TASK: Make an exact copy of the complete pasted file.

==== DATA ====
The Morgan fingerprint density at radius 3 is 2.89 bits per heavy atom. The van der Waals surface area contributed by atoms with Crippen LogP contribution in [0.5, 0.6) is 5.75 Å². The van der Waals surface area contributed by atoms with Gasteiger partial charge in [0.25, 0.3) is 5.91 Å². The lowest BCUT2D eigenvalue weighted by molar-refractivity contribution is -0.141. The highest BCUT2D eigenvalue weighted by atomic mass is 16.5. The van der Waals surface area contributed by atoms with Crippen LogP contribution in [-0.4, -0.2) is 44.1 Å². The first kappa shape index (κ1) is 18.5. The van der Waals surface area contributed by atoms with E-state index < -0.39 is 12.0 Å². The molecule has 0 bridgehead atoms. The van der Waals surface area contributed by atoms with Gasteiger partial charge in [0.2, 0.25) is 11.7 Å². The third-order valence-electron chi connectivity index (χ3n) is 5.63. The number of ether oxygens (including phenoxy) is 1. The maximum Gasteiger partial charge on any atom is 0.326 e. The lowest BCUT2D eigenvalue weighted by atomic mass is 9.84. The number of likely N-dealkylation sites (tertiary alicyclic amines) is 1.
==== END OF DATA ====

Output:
The Morgan fingerprint density at radius 3 is 2.89 bits per heavy atom. The van der Waals surface area contributed by atoms with Crippen LogP contribution in [0.5, 0.6) is 5.75 Å². The van der Waals surface area contributed by atoms with Gasteiger partial charge in [0.25, 0.3) is 5.91 Å². The lowest BCUT2D eigenvalue weighted by molar-refractivity contribution is -0.141. The highest BCUT2D eigenvalue weighted by atomic mass is 16.5. The van der Waals surface area contributed by atoms with Crippen LogP contribution in [-0.4, -0.2) is 44.1 Å². The first kappa shape index (κ1) is 18.5. The van der Waals surface area contributed by atoms with E-state index < -0.39 is 12.0 Å². The molecule has 0 bridgehead atoms. The van der Waals surface area contributed by atoms with Gasteiger partial charge in [0.2, 0.25) is 11.7 Å². The third-order valence-electron chi connectivity index (χ3n) is 5.63. The number of ether oxygens (including phenoxy) is 1. The maximum Gasteiger partial charge on any atom is 0.326 e. The lowest BCUT2D eigenvalue weighted by atomic mass is 9.84. The number of likely N-dealkylation sites (tertiary alicyclic amines) is 1.